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Yield Curve Inversions And Future Stock Returns

Published Wed, 15 May 2019 09:37:55 -0400 on Seeking Alpha

During the tumult of global equity markets last week, brought about by rising trade tensions, a key part of the Treasury yield curve briefly inverted once again. With a flight-to-quality bid into longer duration Treasury securities, the yield on the ten-year Treasury was briefly lower than the yield on Treasury securities maturing in three months. Changes in the slope of the yield curve are driven by market expectations about the business cycle. Stronger economic growth has the tendency to increase inflation and inflation expectations, driving yields higher and bond prices down to compensate investors for the lower "real" yields. Conversely, when economic growth is weakening, you can see the yield curve flatten or even invert. Trade tensions and their impact on future growth led in part to a decline in longer-term Treasury yields.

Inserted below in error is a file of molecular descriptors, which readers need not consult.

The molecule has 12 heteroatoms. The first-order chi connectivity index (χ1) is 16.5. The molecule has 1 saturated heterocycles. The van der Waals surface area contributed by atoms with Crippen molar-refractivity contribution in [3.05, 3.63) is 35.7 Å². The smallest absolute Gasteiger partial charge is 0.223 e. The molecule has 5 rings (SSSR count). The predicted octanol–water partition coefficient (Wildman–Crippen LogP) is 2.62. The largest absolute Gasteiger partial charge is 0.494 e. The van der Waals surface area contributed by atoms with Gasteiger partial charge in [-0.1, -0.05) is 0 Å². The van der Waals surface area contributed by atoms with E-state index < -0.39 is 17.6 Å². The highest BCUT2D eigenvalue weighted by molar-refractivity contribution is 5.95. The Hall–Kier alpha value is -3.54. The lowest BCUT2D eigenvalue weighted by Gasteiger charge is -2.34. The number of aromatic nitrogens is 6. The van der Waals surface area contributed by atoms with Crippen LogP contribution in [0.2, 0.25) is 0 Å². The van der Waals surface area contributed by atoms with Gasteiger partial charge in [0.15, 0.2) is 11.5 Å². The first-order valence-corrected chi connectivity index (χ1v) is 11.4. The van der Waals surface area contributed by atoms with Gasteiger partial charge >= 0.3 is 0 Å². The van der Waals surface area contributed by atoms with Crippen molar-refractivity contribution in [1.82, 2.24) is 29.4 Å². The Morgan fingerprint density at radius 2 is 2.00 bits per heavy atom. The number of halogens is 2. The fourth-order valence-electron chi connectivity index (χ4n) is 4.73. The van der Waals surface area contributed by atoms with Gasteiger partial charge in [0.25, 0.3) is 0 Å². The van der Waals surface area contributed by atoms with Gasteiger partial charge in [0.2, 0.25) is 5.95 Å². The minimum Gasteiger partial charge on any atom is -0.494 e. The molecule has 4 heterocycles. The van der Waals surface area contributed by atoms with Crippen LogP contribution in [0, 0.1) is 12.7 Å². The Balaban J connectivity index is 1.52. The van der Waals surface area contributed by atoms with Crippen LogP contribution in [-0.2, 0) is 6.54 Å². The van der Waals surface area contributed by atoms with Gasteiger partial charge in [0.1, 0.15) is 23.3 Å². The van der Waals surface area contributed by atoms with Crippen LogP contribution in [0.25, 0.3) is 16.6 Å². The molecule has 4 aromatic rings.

Why is the shape of the yield curve important to Seeking Alpha readers? As graphed below, all seven domestic economic recessions in the U.S. in the last 50 years have been preceded by an inverted yield curve. There were no economic recessions in the U.S. in this 50-year plus period that were not preceded by an inverted yield curve. Understanding the information about the shape of the yield curve should factor into your portfolio construction.
An inverting yield curve is a sign that participants in a large global market - the market for U.S. Treasuries - expect lower future rates. The Expectation Hypothesis of the yield curve states that the term... Read more